The fire was 65 percent contained and colder, moister weather was helping. Although some 50-mph winds gusts were recorded, it produced "no remarkable fire activity" near Montecito or other areas, according to a state fire report.

Brush and timber in the area remain tinder dry, and fire crews are setting backfires to burn it out, and that could add to the fire's size.

"The main fire itself will not have any growth," Capt. Brandon Vaccaro of the California City Fire Department told the Los Angeles Times. "Any growth that we see or is reflected in the acreage will be based on the control burns."

Register to the Colorado Springs Gazette
Incognito Mode Your browser is in Incognito mode

You vanished!

We welcome you to read all of our stories by signing into your account. If you don't have a subscription, please subscribe today for daily award winning journalism.

Register to the Colorado Springs Gazette
Subscribe to the Colorado Springs Gazette

It appears that you value local journalism. Thank you.

Subscribe today for unlimited digital access with 50% fewer ads for a faster browsing experience.

Already a Subscriber? LOGIN HERE

Wake up with today's top stories in your inbox

Wake up with today's top stories in your inbox

or
Already a print subscriber?
Already a digital subscriber?
 
This is your last FREE article for the month
This is your last FREE article for the month

Subscribe now and enjoy Unlimited Digital Access to Gazette.com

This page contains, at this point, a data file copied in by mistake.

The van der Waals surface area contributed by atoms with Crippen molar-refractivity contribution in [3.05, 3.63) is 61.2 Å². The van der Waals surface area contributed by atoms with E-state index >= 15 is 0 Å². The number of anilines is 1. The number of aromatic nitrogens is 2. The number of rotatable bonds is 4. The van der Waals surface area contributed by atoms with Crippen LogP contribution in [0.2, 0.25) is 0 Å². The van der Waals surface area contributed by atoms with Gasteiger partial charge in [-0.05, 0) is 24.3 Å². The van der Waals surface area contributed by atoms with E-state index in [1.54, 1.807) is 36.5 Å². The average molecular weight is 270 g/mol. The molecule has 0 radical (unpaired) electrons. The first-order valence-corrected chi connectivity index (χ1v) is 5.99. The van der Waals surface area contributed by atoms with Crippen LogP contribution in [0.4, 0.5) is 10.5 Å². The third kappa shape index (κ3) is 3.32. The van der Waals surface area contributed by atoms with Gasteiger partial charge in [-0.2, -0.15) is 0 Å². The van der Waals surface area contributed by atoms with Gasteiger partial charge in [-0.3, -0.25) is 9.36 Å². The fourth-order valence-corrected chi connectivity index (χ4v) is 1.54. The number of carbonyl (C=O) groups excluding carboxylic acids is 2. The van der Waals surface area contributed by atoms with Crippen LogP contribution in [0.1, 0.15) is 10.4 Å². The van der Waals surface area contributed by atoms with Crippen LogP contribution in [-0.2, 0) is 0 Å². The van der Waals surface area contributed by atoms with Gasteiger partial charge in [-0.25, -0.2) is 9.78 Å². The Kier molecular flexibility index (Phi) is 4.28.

Only 99 cents for Unlimited Digital Access for 1 month
Then $2.31/week, billed monthly, cancel anytime
Already a print subscriber?
Already a digital subscriber?

 
You have reached your article limit for the month
You have reached your article limit for the month

We hope that you've enjoyed your complimentary access to Gazette.com

Only 99 cents for Unlimited Digital Access for 1 month
Then $2.31/week, billed monthly, cancel anytime
Already a print subscriber?
Already a digital subscriber?
 

Exclusive Subscriber Content

You read The Gazette because you care about your community and the local stories you can't find anywhere else.

Only 99 cents for Unlimited Digital Access for 1 month
Then $2.31/week, billed monthly, cancel anytime
Already a print subscriber? Get Access | Already a digital subscriber? Log In
 
articles remaining
×
Thank you for your interest in local journalism.
Gain unlimited access, 50% fewer ads and a faster browsing experience.